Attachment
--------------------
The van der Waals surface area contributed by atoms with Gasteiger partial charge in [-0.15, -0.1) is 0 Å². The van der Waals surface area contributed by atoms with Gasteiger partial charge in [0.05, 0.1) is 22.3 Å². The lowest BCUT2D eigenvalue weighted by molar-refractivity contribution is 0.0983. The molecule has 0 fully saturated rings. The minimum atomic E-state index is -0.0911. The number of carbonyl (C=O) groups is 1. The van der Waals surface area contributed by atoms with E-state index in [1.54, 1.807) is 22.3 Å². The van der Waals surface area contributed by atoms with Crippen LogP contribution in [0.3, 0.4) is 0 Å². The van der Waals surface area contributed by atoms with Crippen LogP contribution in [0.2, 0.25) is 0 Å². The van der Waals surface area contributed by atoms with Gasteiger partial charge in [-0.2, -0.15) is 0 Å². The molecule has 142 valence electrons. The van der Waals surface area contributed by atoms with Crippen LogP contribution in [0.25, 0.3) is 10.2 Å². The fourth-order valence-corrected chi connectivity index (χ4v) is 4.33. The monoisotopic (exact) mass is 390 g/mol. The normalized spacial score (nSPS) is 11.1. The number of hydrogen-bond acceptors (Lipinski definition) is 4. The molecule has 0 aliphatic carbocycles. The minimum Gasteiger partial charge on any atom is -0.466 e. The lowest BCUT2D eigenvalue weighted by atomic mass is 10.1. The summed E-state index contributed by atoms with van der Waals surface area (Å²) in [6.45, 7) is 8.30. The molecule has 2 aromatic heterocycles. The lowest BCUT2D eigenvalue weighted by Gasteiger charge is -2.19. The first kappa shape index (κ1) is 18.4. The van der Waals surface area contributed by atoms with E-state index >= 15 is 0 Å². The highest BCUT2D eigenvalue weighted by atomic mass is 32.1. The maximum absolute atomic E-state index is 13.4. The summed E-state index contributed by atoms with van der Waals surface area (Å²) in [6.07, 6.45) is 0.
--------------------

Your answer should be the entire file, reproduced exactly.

The van der Waals surface area contributed by atoms with Gasteiger partial charge in [-0.15, -0.1) is 0 Å². The van der Waals surface area contributed by atoms with Gasteiger partial charge in [0.05, 0.1) is 22.3 Å². The lowest BCUT2D eigenvalue weighted by molar-refractivity contribution is 0.0983. The molecule has 0 fully saturated rings. The minimum atomic E-state index is -0.0911. The number of carbonyl (C=O) groups is 1. The van der Waals surface area contributed by atoms with E-state index in [1.54, 1.807) is 22.3 Å². The van der Waals surface area contributed by atoms with Crippen LogP contribution in [0.3, 0.4) is 0 Å². The van der Waals surface area contributed by atoms with Crippen LogP contribution in [0.2, 0.25) is 0 Å². The van der Waals surface area contributed by atoms with Gasteiger partial charge in [-0.2, -0.15) is 0 Å². The molecule has 142 valence electrons. The van der Waals surface area contributed by atoms with Crippen LogP contribution in [0.25, 0.3) is 10.2 Å². The fourth-order valence-corrected chi connectivity index (χ4v) is 4.33. The monoisotopic (exact) mass is 390 g/mol. The normalized spacial score (nSPS) is 11.1. The number of hydrogen-bond acceptors (Lipinski definition) is 4. The molecule has 0 aliphatic carbocycles. The minimum Gasteiger partial charge on any atom is -0.466 e. The lowest BCUT2D eigenvalue weighted by atomic mass is 10.1. The summed E-state index contributed by atoms with van der Waals surface area (Å²) in [6.45, 7) is 8.30. The molecule has 2 aromatic heterocycles. The lowest BCUT2D eigenvalue weighted by Gasteiger charge is -2.19. The first kappa shape index (κ1) is 18.4. The van der Waals surface area contributed by atoms with E-state index >= 15 is 0 Å². The highest BCUT2D eigenvalue weighted by atomic mass is 32.1. The maximum absolute atomic E-state index is 13.4. The summed E-state index contributed by atoms with van der Waals surface area (Å²) in [6.07, 6.45) is 0.